So you may have noticed it has been a little quiet over here during November. The short answer is things have been, to put it mildly, very, very busy. You know you are starting to get tired when you put the silver foil in the fridge instead of the cupboard….
So what has this got to do with the subject? I am glad you asked… this post is more around how your emotional side can affect your spending patterns and habits. What follows is not meant as a cry for sympathy or anything naff like that, but to demonstrate when money takes a back seat when emotions come into it. And that’s coming from me who tracks and categorises every last penny of spend and income!
So first it is probably worth setting a bit of background context. Last year I received two phone calls of the variety you always dread but know will happen one day. The very short version of it… “Come home…. now.” from an immediate family member. Whilst in the office. Never a nice thing – I am fortunate that my company was super supportive at the time.
This November I had a very similar, but possibly worse, experience. Sitting in an open plan office, on a conference call (fortunately internal), I had a missed call from one of my immediate families neighbours. To put it mildly, this is unusual so I knew something was wrong. Not wanting / able to drop off the work call (I was chairing), I texted to ask if all was ok and of course got the inevitable “Erm.. not really” response.
Needless to say we then spoke, where I was kindly informed that an immediate member of the family had been taken off by ambulance. They didn’t know where, or what was wrong. Cue 30 minutes of calling around the various hospitals near the family member until I finally got through to the “Ambulance Assessment Centre” (who knew ambulances needed assessing, but I digress…). Due to patient confidentiality they couldn’t tell me anything other than confirm the person had been brought in. Their mobile telephone wasn’t responding so something was definitely not quite right.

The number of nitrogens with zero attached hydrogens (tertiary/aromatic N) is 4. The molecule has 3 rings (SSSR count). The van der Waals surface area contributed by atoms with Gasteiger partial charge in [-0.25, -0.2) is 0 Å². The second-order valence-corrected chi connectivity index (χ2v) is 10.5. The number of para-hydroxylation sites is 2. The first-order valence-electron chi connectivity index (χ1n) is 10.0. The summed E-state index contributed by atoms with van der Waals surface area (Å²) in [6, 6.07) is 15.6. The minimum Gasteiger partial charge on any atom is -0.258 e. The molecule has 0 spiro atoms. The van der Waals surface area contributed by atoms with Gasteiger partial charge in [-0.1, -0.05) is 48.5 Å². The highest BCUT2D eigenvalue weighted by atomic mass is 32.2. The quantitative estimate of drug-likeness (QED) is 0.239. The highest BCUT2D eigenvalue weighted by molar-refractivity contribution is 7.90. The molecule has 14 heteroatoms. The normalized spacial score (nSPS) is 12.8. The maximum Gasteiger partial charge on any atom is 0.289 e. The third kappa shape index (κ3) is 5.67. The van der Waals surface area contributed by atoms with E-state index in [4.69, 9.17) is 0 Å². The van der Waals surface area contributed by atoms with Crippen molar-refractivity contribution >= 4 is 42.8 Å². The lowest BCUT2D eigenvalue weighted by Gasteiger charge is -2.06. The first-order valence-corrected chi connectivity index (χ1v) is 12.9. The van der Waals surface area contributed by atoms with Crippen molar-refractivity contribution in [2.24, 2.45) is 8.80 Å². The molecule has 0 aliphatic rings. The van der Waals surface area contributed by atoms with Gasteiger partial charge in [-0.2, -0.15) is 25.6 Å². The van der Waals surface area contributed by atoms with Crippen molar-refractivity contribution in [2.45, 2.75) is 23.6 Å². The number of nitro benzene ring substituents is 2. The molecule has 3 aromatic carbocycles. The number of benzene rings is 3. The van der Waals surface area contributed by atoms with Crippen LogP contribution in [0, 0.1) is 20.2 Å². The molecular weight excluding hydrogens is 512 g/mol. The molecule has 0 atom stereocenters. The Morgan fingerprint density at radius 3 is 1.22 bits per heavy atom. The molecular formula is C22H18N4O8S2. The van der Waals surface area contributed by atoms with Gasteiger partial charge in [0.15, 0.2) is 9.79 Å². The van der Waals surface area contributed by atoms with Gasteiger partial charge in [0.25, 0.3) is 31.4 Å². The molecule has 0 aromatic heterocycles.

A very quick chat with my boss resulted in the “Just go” response – once again something I am hugely grateful for, the support my boss and the company have given me.
Blowing the budget
As soon as I got the nod, I packed up my work kit and headed back to our home, threw some clothes into a bag and loaded up the car (I had kept my head with me and packed a cold box as well as there are some farms up there!). As I had no idea how long I would be away for, not knowing what was wrong, I grabbed my away wash kit (lasts up to a month – vital for travel) and shoved in enough clothes to last me 5 days.
Then followed a lovely 200 mile drive up the wonders of the UK Motorway network. Unexpected costs here were the diesel and the M6 toll fare – honestly I just didn’t care I just wanted to get to the A&E department as fast as I could (within the speed limit, but faster than my usual 60 mph cost effective driving!). They could have charged me double and I would have paid it.
Eventually we arrived at the A&E department and, of course, had to pay parking charges. Lovely. Fortunately I had the change but no idea how long I would need so I just chucked some money in. When we did eventually manage to find our loved one, the only way we recognised them was by their shoes, they didn’t look like themselves. Never pleasant,but highlights the importance of being able to drop everything and go.